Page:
Is It Rosacea Or Acne? When To Seek Treatment

When Pimples Aren’t Acne

Read Time: 3 minutes

No one likes waking up with a new pimple. Some patients, however, get frequent, uncontrollable breakouts. Most people assume this is a symptom of acne. However, a condition called rosacea can also cause pimple-like bumps. What is the difference between the two terms? Here’s what patients need to know about the two conditions and when to seek treatment.

Symptoms of rosacea

A common sign of rosacea is small bumps and pimples on the complexion. In one survey, 30% of patients noted that these acne-like pustules were in the top 3 symptoms of rosacea to appear. Other signs of rosacea can include redness, dilated blood vessels, or a swollen nose. The condition is usually concentrated on the central area of the face and is most common on the cheeks or nose.

Symptoms of acne

Like rosacea, acne can appear on the face. Acne can also pop up on the back, chest, shoulders, or anywhere else on the body. This skin condition is characterized by pimples, blackheads, bumps, or nodules. Often, people experience an oily complexion due to the overproduction of sebaceous glands.

How to tell the difference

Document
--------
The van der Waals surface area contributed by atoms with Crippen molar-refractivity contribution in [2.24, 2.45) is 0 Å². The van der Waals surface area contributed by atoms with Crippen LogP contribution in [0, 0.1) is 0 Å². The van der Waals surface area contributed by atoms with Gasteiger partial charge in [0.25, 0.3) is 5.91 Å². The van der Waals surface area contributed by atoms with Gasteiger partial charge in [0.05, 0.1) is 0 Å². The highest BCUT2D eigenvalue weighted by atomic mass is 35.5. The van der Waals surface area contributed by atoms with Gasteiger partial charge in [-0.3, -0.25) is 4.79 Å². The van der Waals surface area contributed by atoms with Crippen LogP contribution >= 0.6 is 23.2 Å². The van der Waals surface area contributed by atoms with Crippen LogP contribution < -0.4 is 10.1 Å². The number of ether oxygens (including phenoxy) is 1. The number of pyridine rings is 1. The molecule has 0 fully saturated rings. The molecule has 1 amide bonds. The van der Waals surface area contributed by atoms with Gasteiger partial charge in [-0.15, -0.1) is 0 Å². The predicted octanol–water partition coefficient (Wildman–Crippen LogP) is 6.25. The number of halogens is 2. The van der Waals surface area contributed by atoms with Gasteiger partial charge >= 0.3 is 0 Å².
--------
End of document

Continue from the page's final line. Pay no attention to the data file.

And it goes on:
While both conditions can cause small bumps and pimples, there are some differences. Rosacea most characteristically causes redness and flushing and appears only on the face. Acne can pop up anywhere and is usually not accompanied by the redness of rosacea.

Treatment options

Contrary to popular misconception, poor hygiene does not cause rosacea or acne. However, certain topical medications can help decrease the symptoms of both conditions. Additionally, rosacea treatment typically involves avoiding specific triggers, such as spicy foods, extremely hot or cold temperatures, excessive wind, stress, or alcohol.

Risk factors

While there are a lot of myths about greasy food causing acne, people who eat a diet high in refined sugars may experience more acne. Genetics also play a role in whether or not a person has either acne or rosacea. Hormonal changes or certain medications can trigger acne. People who are female, over 30, and have a fair complexion may be more likely to develop rosacea. Smoking is a risk factor for both conditions, as well as for early aging and wrinkles.

When to see a dermatologist

Many people think that because acne is relatively common, the condition doesn’t require a visit to the dermatologist. Anyone who is experiencing frequent and frustrating breakouts should seek advice from a dermatologist. These specialists can help determine the root cause of the problem, whether rosacea or acne, and provide treatment options.

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